Saturday, 18 April 2015

Review A Level Playing Field

A Level Playing Field

When TLT was a mere snip of a thing, exams came round once a year in stately parade and a timetable clash was unthinkable either in reality or in accounts of fictional schooldays in literature, film and TV.

Now TLT and her jolly jeep sidekick learn, according to A Level Playing Field, such clashes are commonplace and the tip of an iceberg in the Brave New World of mass higher education - with casualties.

As schools push kids in a lunatic drive for results, students not only have to swot for exams but suffer an “isolation” period to avoid cheating during a staggering of the exam timetable.

OK, it may not not quite be Steve McQueen (Senior) enduring the punishment block in The Great Escape prisoner of war camp. However,  according to playwright Jonathan Lewis, it does bear all the hallmarks of unwarranted punishment. Already over-stressed students, innocent of any misdemeanour, deprived of addictive  mobiles and computers, for the sins of exam timetabling.

A Level Playing Field, the playwright reports in the programme and elsewhere, is the first of three plays presenting A levels from the perspective of students, parents and teachers in schools characterised as “exam factories” in the quest for league table dominance.

Often rough-edged, the result of workshops with pupils, this may be an innovative interactive genre, a co-operative mix between the professional and the unadulterated voices of the subjects. All the students are played by non professional actors, each with the chance to take centre stage.

In the first act, an apparent  timetable staffing error leaves eleven all-white representative private school teenagers unsupervised in the "isolation" room, normally the music room.  Without an authority figure,  they are left to regulate themselves, almost like guinea pigs or white mice watched by the audience.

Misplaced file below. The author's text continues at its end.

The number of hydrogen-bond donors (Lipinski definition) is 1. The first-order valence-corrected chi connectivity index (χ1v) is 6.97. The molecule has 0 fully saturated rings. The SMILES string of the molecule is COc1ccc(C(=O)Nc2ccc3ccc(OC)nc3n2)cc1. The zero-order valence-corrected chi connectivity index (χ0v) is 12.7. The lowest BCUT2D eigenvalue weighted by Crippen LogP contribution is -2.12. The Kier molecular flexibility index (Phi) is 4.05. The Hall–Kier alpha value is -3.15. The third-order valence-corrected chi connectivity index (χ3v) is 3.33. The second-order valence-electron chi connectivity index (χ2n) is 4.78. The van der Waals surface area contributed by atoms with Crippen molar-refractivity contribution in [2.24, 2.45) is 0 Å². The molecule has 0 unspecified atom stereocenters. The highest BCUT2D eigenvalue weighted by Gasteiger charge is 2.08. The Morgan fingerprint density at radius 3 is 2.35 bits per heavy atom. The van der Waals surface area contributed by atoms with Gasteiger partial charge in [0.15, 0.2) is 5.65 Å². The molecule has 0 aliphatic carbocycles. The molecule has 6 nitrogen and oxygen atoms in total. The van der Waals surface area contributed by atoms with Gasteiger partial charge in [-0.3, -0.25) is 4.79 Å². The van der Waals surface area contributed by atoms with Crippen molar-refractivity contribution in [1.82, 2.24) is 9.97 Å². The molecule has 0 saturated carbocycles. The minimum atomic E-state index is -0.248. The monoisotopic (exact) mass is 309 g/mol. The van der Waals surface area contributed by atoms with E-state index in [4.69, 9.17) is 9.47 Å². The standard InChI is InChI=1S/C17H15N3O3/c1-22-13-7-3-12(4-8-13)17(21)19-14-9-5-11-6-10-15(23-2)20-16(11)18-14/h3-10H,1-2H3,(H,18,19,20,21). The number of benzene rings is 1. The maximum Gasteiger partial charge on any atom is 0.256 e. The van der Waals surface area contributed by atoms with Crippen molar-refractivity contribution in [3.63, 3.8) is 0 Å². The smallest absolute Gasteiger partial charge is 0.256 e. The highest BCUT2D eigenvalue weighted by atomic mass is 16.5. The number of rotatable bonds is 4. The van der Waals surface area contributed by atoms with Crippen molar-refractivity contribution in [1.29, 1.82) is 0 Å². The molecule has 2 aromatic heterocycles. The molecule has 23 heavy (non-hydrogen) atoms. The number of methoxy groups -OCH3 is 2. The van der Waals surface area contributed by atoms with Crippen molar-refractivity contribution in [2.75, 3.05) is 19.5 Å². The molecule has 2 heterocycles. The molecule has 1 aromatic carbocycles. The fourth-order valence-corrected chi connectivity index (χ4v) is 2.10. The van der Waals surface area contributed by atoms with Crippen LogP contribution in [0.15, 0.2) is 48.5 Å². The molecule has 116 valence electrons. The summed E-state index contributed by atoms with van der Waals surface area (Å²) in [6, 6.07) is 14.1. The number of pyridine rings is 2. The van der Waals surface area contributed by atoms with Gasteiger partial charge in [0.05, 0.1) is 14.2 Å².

Papered with cloned photocopied images of film star Nicholas Cage (Cage, geddit?!) "looking mental" as a school jape by  wannabe black, Aldous (Jack Bass), the room fills with a diverse set of pupils including Albanian immigrant Zachir (A J Lewis), swottish scholarship girl Bella (Eve Delaney), nervy  Johnny Hook (Jojo Macari), pot smoking Cal (Joe Taylor) and intense JJ (Christian Hines).

These are not the rebels of  the 1980s’ film The Breakfast Club but all of them, barely off stage during the entire pressure-cooker situation, are seeking coveted A* grades for entry to a top university.  

Meanwhile through open windows, we become, at first dimly and then clearly aware, that all is not well in the outside world.

Inevitably, reflecting the situation forced on them, they clash, while revealing their stories sequentially and interspersing the action with surreal monologue moments reflecting their psychic space.  It sometimes tips over into mouthpiece drama with obvious soap opera and literary cliché but there are also flashes of playful self awareness.

Nevertheless, it struck TLT perhaps an out and out satiric style might have introduced a more sharp edged varied pace, especially in the first act, with less shoutiness and schematic conflict.

Yet it’s the arrival of an adult authority figure belatedly in the second act with his own secrets which lights the dramatic fuse and overcomes the uncertainty of tone.  Also focussing the performances of other cast members, Joe Layton, star of BBC3’s Tatau, as young teacher Mr Preston, takes  the weight of the play on his shoulders, delivering a compelling,  precise performance. And directed by Chris Popert who also introduces video, put together by Roland Waters, more successfully at the beginning than the end, there are some neat visual touches, farce, moments of pathos and irony in the second act.

In the end, TLT and her sidekick, knowing all about exam pressure having to pass a yearly MOT ;), resort to a nineteenth century cliché to describe the play  – a curate’s egg. And it’s strangely apt, originating from a Punch cartoon where a humble young curate,served a rotten egg at the table of his Bishop but desperate not to offend theauthority figure whose patronage he needs, pronounces it “excellent in parts”. In other words, a little patchy but an amber light for an interesting experimental patchwork.

PS The class of 2015 stand and fall together so it seems only correct to name the rest of the cast: Rowena (India Opzoomer), Eleanor (Lydia Williams), Talia (Isabella Caley), Louis (Finlay Stroud) and Twink (Elsa Perryman Owens) who, if we did not imagine it, at one stage inserted a subtle impersonation of a certain famous politician.

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